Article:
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Some books are meant to be gulped whole, consumed quickly so one can move on to the next one in the stack. Other books are meant to be savored, digested slowly. They bring a feeling of fullness so that it’s difficult to begin a new story– although the book is closed, the pages have all been read, the story lingers. Who wants to think about eating again when you’ve just finished a feast? Blessings by Anna Quindlen falls into that second category for me. I’m not sure when I acquired the book or how it made its way onto the stack of books by my bed. It must have caught my eye at some used book sale at some point but for the life of me I cannot remember picking it up. I don’t think I’ve read anything else by this author, fiction or non-fiction (although I’ll definitely be looking for them now). Whatever the means, I’m glad it found its way into my apartment and my life.

I love books that have at their heart a good story. Formulaic books like mysteries or romance are great when I’m in the mood, but what draws me in is the story. (I should clarify, mysteries and romance and the like can have a great story as well, it’s just that sometimes the formulaic part gets in the way for me.) As the story in Blessings unwinds, I became more and more attached to the characters and also more protective. I didn’t want anything to happen that might hurt them.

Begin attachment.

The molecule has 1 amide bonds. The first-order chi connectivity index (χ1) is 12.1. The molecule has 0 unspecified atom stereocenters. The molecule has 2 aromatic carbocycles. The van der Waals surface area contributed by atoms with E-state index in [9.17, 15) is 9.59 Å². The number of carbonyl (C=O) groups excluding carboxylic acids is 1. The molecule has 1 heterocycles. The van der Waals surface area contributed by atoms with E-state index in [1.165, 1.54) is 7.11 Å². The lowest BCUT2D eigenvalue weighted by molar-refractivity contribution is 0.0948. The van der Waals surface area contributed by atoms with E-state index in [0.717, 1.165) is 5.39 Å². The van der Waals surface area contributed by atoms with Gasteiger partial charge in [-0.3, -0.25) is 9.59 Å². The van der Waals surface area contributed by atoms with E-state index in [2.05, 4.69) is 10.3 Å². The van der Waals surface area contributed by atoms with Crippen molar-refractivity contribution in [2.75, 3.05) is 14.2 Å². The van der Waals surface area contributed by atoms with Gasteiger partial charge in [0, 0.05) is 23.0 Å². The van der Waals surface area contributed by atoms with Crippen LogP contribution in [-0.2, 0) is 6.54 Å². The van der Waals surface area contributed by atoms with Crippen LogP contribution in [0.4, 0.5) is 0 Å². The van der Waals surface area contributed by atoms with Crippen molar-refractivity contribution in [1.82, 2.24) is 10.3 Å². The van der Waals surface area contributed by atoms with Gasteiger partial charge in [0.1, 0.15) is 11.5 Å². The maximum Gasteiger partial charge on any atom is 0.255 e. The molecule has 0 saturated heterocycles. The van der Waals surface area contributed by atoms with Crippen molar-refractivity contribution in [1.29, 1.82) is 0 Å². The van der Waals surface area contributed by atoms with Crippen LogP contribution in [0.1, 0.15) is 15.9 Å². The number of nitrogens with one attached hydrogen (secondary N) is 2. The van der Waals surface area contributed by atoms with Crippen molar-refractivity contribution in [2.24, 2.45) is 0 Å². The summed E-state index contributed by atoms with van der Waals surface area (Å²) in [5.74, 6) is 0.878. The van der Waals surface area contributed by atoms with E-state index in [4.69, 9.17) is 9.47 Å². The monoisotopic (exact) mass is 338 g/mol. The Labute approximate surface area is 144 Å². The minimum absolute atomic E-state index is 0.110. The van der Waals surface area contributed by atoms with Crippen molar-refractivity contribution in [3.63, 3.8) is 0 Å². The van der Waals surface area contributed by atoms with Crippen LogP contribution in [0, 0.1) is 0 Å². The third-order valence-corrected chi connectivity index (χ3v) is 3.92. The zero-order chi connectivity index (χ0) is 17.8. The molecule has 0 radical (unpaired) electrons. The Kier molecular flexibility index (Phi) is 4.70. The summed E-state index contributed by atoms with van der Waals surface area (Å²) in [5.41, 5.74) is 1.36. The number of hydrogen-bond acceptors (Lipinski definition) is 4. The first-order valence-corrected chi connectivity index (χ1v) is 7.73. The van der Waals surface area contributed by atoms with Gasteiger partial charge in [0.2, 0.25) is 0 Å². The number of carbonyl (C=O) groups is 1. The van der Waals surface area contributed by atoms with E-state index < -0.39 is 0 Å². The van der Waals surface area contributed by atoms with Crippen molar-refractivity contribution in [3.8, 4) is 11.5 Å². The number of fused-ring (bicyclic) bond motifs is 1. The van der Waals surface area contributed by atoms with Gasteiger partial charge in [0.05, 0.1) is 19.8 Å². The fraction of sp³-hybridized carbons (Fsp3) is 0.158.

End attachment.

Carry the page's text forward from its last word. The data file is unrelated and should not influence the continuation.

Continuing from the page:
The novel begins late at night, when a teenage couple leaves a box at the estate of Lydia Blessing. In the morning her caretaker, Skip, finds  the box, looks inside, discovers a baby and decides he wants to keep her. The story is about secrets, new and ancient, and learning that what you think you know about a person is often not the truth. I can’t tell you much more without giving things away — you’ll have to read it yourself to find out what happens with the baby.

I’m glad Blessings made its way into my life and I’ll be looking for more novels by Anne Quindlen.

Overheard in line at Borders June 5, 2010

Posted by phoenixhopes in Books, Overheard.
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It was pouring down rain and a grandfather said to his 8 or 9 year old grandson:

“Wow, look at that rain. Too bad we didn’t bring an umbrella. But then, if we had an umbrella, we probably wouldn’t need it. Do you believe we can control the weather by carrying an umbrella?”

Grandson, rather dubiously responded:

“Well… we could control how wet we got.”

PS: If you’re wondering, I bought this and this.

A Happiness Moment February 22, 2010

Posted by phoenixhopes in Books, Goals, life.